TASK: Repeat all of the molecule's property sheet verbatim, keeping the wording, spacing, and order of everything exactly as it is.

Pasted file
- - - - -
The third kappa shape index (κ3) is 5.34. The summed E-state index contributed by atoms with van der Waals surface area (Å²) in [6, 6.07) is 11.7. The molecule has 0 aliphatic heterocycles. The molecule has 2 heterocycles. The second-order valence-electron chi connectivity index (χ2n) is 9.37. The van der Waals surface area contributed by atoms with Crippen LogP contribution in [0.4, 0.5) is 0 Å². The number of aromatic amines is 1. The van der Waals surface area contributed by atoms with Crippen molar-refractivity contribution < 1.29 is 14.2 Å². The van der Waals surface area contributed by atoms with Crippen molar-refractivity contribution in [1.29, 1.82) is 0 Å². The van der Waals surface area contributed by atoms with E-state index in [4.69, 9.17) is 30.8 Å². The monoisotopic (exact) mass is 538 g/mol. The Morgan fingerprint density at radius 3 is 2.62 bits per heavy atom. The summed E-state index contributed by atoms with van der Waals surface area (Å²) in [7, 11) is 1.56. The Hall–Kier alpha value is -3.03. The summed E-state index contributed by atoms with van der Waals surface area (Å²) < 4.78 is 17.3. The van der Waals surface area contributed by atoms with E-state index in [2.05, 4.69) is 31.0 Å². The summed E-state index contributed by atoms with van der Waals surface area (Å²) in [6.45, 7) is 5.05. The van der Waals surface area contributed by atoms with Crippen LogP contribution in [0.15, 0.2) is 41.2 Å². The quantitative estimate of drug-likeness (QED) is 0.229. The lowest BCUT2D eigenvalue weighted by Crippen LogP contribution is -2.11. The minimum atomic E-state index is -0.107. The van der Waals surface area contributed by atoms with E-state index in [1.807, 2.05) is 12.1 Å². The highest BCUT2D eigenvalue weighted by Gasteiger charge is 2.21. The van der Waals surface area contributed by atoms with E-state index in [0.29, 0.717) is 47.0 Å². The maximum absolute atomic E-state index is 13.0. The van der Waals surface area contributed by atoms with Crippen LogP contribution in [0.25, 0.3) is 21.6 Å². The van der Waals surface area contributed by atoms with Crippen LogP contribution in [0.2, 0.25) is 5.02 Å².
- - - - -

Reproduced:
The third kappa shape index (κ3) is 5.34. The summed E-state index contributed by atoms with van der Waals surface area (Å²) in [6, 6.07) is 11.7. The molecule has 0 aliphatic heterocycles. The molecule has 2 heterocycles. The second-order valence-electron chi connectivity index (χ2n) is 9.37. The van der Waals surface area contributed by atoms with Crippen LogP contribution in [0.4, 0.5) is 0 Å². The number of aromatic amines is 1. The van der Waals surface area contributed by atoms with Crippen molar-refractivity contribution < 1.29 is 14.2 Å². The van der Waals surface area contributed by atoms with Crippen molar-refractivity contribution in [1.29, 1.82) is 0 Å². The van der Waals surface area contributed by atoms with E-state index in [4.69, 9.17) is 30.8 Å². The monoisotopic (exact) mass is 538 g/mol. The Morgan fingerprint density at radius 3 is 2.62 bits per heavy atom. The summed E-state index contributed by atoms with van der Waals surface area (Å²) in [7, 11) is 1.56. The Hall–Kier alpha value is -3.03. The summed E-state index contributed by atoms with van der Waals surface area (Å²) < 4.78 is 17.3. The van der Waals surface area contributed by atoms with E-state index in [2.05, 4.69) is 31.0 Å². The summed E-state index contributed by atoms with van der Waals surface area (Å²) in [6.45, 7) is 5.05. The van der Waals surface area contributed by atoms with Crippen LogP contribution in [0.15, 0.2) is 41.2 Å². The quantitative estimate of drug-likeness (QED) is 0.229. The lowest BCUT2D eigenvalue weighted by Crippen LogP contribution is -2.11. The minimum atomic E-state index is -0.107. The van der Waals surface area contributed by atoms with E-state index in [1.807, 2.05) is 12.1 Å². The highest BCUT2D eigenvalue weighted by Gasteiger charge is 2.21. The van der Waals surface area contributed by atoms with E-state index in [0.29, 0.717) is 47.0 Å². The maximum absolute atomic E-state index is 13.0. The van der Waals surface area contributed by atoms with Crippen LogP contribution in [0.25, 0.3) is 21.6 Å². The van der Waals surface area contributed by atoms with Crippen LogP contribution in [0.2, 0.25) is 5.02 Å².